The intent of this column has never been “us-versus-them”; nor has it been to paint real estate professionals with a broad brush, either positive or negative. As you say, there are good and bad agents out there, just as there are good and bad home inspectors; just as there are good and bad members of every profession.

The content of this column is largely dictated by questions and comments from readers, and many of these involve grievances against Realtors and home inspectors. If human nature tended toward praise rather than complaint, I would probably hear from more people who were satisfied with the top-notch agents and inspectors who have served them. Instead, I receive consumer complaints involving very real problems. The purpose of this column is to address those issues from an honest and unbiased perspective; to educate buyers, sellers, agents, and others about the pitfalls of real estate disclosure and best ways to deal with property defects.

In the years from 1996 through 2005, the real estate market thrived throughout most of the United States, and this booming activity caused many people to enter the real estate and home inspection professions. As a result, there were many inexperienced home inspectors, with little ability to provide homebuyers with adequate disclosure. Unfortunately, these novice inspectors obtained referrals from misguided real estate agents, and unsuspecting homebuyers made bad purchase decisions on the basis of faulty inspection reports.

Some of the agents who referred those inspectors were novices themselves, unaware of the vast quality differences among home inspectors. At the same time, there were experienced agents who should have known better, but who failed to exercise ethical discretion when referring home inspectors to their clients.

So what is the solution?

Leaders in the real estate profession, including brokers and Realtor associations, need to provide agents with better clarity regarding disclosure. This emphasis should be two-fold. First is the matter of ethics: Buyers should be fully informed of property defects because total disclosure is the only honest way to do business. It is the way that everyone wants to be treated. Second is the matter of legal liability: Faulty disclosure exposes agents and sellers to potential lawsuits. If the altruism of ethical disclosure is not sufficient cause, then the need to avoid litigation should be. For either reason or for both reasons, disclosure of property defects is good for everyone.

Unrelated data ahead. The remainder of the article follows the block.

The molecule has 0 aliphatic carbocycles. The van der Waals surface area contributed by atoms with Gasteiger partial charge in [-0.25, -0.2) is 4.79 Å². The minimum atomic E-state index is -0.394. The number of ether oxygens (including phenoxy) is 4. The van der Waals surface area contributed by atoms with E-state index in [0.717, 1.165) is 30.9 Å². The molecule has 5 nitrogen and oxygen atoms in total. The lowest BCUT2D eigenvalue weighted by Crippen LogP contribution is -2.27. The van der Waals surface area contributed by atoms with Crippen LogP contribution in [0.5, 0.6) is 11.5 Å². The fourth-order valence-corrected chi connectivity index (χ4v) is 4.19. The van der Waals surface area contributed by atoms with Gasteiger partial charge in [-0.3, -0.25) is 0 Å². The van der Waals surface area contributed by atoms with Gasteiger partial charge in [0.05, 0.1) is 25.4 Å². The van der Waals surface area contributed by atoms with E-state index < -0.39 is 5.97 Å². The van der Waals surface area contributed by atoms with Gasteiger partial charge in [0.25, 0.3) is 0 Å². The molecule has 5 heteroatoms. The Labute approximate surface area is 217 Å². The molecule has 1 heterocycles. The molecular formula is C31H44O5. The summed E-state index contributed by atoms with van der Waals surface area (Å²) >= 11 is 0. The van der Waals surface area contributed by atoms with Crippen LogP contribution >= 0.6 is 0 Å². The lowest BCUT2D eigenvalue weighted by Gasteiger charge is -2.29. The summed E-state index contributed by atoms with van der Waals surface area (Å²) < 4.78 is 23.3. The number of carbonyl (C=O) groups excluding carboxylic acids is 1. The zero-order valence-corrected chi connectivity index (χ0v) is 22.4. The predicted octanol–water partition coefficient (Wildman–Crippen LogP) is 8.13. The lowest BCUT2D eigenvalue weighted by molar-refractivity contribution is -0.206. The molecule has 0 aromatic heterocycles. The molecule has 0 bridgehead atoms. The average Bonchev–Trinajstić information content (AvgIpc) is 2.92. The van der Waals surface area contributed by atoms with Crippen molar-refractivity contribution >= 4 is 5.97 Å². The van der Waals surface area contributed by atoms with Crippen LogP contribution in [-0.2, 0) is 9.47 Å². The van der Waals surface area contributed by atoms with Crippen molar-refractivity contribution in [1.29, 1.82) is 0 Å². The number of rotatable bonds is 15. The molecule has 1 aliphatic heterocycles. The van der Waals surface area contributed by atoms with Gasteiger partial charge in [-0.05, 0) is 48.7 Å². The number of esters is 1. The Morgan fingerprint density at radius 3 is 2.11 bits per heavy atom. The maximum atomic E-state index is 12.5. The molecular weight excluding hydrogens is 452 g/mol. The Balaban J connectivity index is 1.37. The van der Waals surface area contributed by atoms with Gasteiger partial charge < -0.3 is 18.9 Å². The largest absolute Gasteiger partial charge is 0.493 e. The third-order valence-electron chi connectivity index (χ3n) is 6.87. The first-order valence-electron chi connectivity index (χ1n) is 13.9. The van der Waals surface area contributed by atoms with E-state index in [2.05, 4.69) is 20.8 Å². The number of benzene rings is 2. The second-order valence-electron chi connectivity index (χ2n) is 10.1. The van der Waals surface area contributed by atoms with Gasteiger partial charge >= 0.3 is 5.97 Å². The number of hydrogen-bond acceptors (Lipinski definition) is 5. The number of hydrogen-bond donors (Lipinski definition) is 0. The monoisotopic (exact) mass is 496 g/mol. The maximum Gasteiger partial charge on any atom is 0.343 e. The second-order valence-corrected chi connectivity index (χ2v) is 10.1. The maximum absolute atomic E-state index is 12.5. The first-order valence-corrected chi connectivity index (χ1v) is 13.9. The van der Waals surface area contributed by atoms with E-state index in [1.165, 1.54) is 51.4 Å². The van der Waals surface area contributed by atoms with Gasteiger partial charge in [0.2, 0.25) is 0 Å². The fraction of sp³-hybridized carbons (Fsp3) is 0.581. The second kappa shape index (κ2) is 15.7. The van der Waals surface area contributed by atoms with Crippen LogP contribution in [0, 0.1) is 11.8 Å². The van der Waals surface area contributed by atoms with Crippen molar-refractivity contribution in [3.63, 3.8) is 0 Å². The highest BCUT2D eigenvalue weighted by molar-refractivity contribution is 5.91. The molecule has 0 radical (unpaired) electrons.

Agents should become familiar with the best home inspectors in their areas of business and should only recommend those inspectors. Many good agents have made this a practice throughout their careers. When other agents follow that good example, consumer complaints will cease to fill my inbox, and articles that offend agents will no longer be necessary.

Buyer Alleges Faulty Home Inspection

The House Detective by Barry Stone, Certified Home Inspector

Dear Barry: We purchased our home 1 1/2 years ago, and our home inspector missed a number of problems. These include rotten eave boards, a bad roof, a rusted water heater, garage door openers not equipped with safety eyes, rotted window frames, an unvented kitchen stovetop, a broken vent on the furnace, and the list goes on. We trusted him because he was recommended by our Realtor. Do we have any recourse? Sandra

Dear Sandra: The first step in the process of recourse is to notify the home inspector and the agent that these problems were not disclosed. You should invite them to your home for a review of these issues. And be sure to do this before making any repairs because corrected problems are not as negotiable as existing ones. Be aware also that not all of the issues you listed are within the scope of a home inspection and some may not involve actual defects. Here are some examples:

  • Rotting wood at the eaves and windows may or may not be included in the scope of the inspection. You should check the inspection contract in that regard. Termite inspectors are the ones who typically inspect for rotted wood.
  • Older garage door openers were not required to have safety eyes.
  • In most states, venting is not required at a kitchen range.

On the other hand, the rusted water heater, the broken furnace vent, and the faulty roof should have been disclosed by the inspector if the problems were visible at the time of the inspection.

It is an unfortunate reality of the real estate business that some agents cannot be trusted to recommend the best home inspectors. This does not apply to all agents, but it does apply to some. Therefore, your agent should be asked, “Was this the most thorough and experienced home inspector you know?” In most cases, agents know which inspectors are the best. If you can get the name of a “top gun” home inspector in your area, a second inspection would be advisable. This may alert you to additional problems that may have been missed by the agent’s inspector.